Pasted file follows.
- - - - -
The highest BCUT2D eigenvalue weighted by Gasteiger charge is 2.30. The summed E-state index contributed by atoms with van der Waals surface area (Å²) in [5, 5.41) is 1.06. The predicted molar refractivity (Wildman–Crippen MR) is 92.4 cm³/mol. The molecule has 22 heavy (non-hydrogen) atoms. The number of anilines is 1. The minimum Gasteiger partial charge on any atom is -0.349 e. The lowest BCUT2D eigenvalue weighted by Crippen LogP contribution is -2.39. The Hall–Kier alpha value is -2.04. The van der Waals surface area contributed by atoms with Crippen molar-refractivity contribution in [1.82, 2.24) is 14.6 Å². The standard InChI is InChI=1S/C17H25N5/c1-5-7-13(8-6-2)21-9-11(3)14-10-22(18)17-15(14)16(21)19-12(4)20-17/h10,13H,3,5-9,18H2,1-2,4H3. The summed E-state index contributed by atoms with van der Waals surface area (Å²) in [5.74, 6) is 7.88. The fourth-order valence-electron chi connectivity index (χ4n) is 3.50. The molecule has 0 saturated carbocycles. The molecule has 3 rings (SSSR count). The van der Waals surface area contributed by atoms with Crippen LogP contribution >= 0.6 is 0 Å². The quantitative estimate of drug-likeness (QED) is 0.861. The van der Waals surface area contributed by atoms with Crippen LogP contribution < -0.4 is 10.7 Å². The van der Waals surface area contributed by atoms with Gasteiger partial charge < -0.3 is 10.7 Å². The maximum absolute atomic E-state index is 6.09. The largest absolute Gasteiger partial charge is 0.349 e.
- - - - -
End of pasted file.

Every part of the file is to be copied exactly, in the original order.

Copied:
The highest BCUT2D eigenvalue weighted by Gasteiger charge is 2.30. The summed E-state index contributed by atoms with van der Waals surface area (Å²) in [5, 5.41) is 1.06. The predicted molar refractivity (Wildman–Crippen MR) is 92.4 cm³/mol. The molecule has 22 heavy (non-hydrogen) atoms. The number of anilines is 1. The minimum Gasteiger partial charge on any atom is -0.349 e. The lowest BCUT2D eigenvalue weighted by Crippen LogP contribution is -2.39. The Hall–Kier alpha value is -2.04. The van der Waals surface area contributed by atoms with Crippen molar-refractivity contribution in [1.82, 2.24) is 14.6 Å². The standard InChI is InChI=1S/C17H25N5/c1-5-7-13(8-6-2)21-9-11(3)14-10-22(18)17-15(14)16(21)19-12(4)20-17/h10,13H,3,5-9,18H2,1-2,4H3. The summed E-state index contributed by atoms with van der Waals surface area (Å²) in [5.74, 6) is 7.88. The fourth-order valence-electron chi connectivity index (χ4n) is 3.50. The molecule has 0 saturated carbocycles. The molecule has 3 rings (SSSR count). The van der Waals surface area contributed by atoms with Crippen LogP contribution >= 0.6 is 0 Å². The quantitative estimate of drug-likeness (QED) is 0.861. The van der Waals surface area contributed by atoms with Crippen LogP contribution < -0.4 is 10.7 Å². The van der Waals surface area contributed by atoms with Gasteiger partial charge < -0.3 is 10.7 Å². The maximum absolute atomic E-state index is 6.09. The largest absolute Gasteiger partial charge is 0.349 e.